The first formal hearing of Huawei’s four-day vice chairman and chief financial officer, Meng Nighting, concluded on January 23 at the British Columbia Superior Court in Vancouver, Canada. The focus of the hearing was to debate whether the U.S. extradition request against Meng was consistent with the principle of “double criminality”, but the judge did not rule in court. The case is now in the spotlight.
What is “double crime”?
This is one of the core principles of Canada’s extradition law. The offence alleged by a suspect in another Country seeking extradition must also be an offence in Canada, which is a prerequisite for extradition. The court’s determination of whether a case is a “double crime” is essentially a use of Canadian law to prove whether the act is a crime. In other words, judges should ensure that the extradition process is enforced by Canadian law, not foreign law.
The purpose of the extradition hearing is to determine whether the case meets the conditions for extradition and does not determine whether Meng is guilty.
What is the point of contention between the prosecution and the defence?
The prosecution alleged that Mr Meng had been suspected of fraud in his business statements made to HSBC in Hong Kong. Fraud in the United States and Canada is illegal.
Meng’s defense team argued that the U.S. filed an extradition request against Meng on the basis of fraud, but the charge was only a “shell” and that the central issue in the case was u.S. sanctions against Iran. If there is no sanction, there will be no follow-up lawsuit. But Canada lifted sanctions on Iran in 2016. The defence therefore held that “double crime” was not valid.
The prosecution also argued that Meng’s “misleading” statements to the bank posed an economic risk to the bank. The defence argued that the conduct did not result in any material loss or risk to the bank’s operations in Canada. And the defense argued that the “fraud” should take place in Canada to apply to the law.
Hong Kong’s South China Morning Post recently revealed that HSBC had known the true state of the company and its business dealings with Iran long before Meng’s business statement. Some Canadian legal sources believe the defense will provide the court with more evidence, including e-mail, to explain the extent to which the bank knew in the past, and even try to overturn the “fraud” charge against Meng.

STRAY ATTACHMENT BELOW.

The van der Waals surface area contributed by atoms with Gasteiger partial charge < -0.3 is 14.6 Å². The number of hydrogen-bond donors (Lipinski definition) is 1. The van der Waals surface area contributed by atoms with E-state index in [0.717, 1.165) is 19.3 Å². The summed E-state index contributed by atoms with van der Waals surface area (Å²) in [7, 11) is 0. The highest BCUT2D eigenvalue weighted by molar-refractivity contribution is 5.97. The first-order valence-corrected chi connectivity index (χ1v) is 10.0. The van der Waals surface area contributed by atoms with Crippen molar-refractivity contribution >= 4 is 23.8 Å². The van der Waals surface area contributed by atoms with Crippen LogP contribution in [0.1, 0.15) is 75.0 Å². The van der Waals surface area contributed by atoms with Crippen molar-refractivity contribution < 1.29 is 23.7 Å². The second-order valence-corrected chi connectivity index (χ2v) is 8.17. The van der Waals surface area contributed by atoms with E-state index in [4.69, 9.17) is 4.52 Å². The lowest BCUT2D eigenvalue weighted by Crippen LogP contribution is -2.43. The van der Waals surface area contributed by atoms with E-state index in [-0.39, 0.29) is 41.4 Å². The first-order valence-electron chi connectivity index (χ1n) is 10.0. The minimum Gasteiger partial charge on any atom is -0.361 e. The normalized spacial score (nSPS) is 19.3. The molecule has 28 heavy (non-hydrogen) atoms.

The trial judge, Heather Holmes, who is under pressure from the complex case, said in court that she had reserved the right to rule, and the case was adjourned. People need to wait for a ruling. The Canadian media predicts that the waiting period could be months. If the judge rules that the “double crime” is not established and releases Meng, she will be able to leave Canada and return home to her family. However, the prosecution will still be able to appeal within 30 days.
On the contrary, if the case is deemed to be consistent with the principle of “double criminality”, the extradition hearing will continue. According to the earlier disclosure of the hearing plan, the prosecution and defense will also debate whether the Canadian law enforcement action when Meng was arrested at Vancouver International Airport, whether the Canadian law enforcement action caused the loss of Meng’s legal rights. The tribunal had decided on 17 January that the prosecution would have to seek the disclosure of more relevant documents relating to the arrest process at the request of the defence by 28 February. In addition, the court also plans to debate the United States to the extradition evidence and the charges are sufficient and appropriate.
During the follow-up extradition hearing, Meng’s side can also appeal. The Attorney-General of Canada may also, on the proper grounds, intervene at any time to suspend extradition proceedings.
It can be seen that the case is still a lot of variables, quite complex. The possibility of a “quick-fire decision” exists, but the chanceof of a “long-term war” is probably greater.